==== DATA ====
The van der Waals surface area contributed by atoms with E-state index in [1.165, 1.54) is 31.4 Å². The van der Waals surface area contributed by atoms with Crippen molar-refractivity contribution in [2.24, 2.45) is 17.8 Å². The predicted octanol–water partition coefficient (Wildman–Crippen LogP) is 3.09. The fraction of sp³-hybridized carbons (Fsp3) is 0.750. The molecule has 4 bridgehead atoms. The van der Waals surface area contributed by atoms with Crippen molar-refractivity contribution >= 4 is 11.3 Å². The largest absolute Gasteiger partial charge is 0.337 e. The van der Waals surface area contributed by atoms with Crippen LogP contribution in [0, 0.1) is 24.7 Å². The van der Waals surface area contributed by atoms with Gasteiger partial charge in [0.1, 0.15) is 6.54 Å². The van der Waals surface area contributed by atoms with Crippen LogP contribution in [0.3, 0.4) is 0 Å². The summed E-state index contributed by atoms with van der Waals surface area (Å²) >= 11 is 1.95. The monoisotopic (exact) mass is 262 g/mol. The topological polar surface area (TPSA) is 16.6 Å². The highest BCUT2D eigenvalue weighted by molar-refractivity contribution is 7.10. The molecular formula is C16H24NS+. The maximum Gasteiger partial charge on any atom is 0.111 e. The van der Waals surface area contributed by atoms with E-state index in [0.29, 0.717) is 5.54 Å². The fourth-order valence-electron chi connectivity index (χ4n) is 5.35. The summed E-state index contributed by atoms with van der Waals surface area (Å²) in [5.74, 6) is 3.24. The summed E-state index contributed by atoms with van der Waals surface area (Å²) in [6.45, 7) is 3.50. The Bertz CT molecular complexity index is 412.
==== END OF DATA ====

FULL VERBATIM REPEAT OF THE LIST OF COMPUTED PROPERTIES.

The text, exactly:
The van der Waals surface area contributed by atoms with E-state index in [1.165, 1.54) is 31.4 Å². The van der Waals surface area contributed by atoms with Crippen molar-refractivity contribution in [2.24, 2.45) is 17.8 Å². The predicted octanol–water partition coefficient (Wildman–Crippen LogP) is 3.09. The fraction of sp³-hybridized carbons (Fsp3) is 0.750. The molecule has 4 bridgehead atoms. The van der Waals surface area contributed by atoms with Crippen molar-refractivity contribution >= 4 is 11.3 Å². The largest absolute Gasteiger partial charge is 0.337 e. The van der Waals surface area contributed by atoms with Crippen LogP contribution in [0, 0.1) is 24.7 Å². The van der Waals surface area contributed by atoms with Gasteiger partial charge in [0.1, 0.15) is 6.54 Å². The van der Waals surface area contributed by atoms with Crippen LogP contribution in [0.3, 0.4) is 0 Å². The summed E-state index contributed by atoms with van der Waals surface area (Å²) >= 11 is 1.95. The monoisotopic (exact) mass is 262 g/mol. The topological polar surface area (TPSA) is 16.6 Å². The highest BCUT2D eigenvalue weighted by molar-refractivity contribution is 7.10. The molecular formula is C16H24NS+. The maximum Gasteiger partial charge on any atom is 0.111 e. The van der Waals surface area contributed by atoms with E-state index in [0.29, 0.717) is 5.54 Å². The fourth-order valence-electron chi connectivity index (χ4n) is 5.35. The summed E-state index contributed by atoms with van der Waals surface area (Å²) in [5.74, 6) is 3.24. The summed E-state index contributed by atoms with van der Waals surface area (Å²) in [6.45, 7) is 3.50. The Bertz CT molecular complexity index is 412.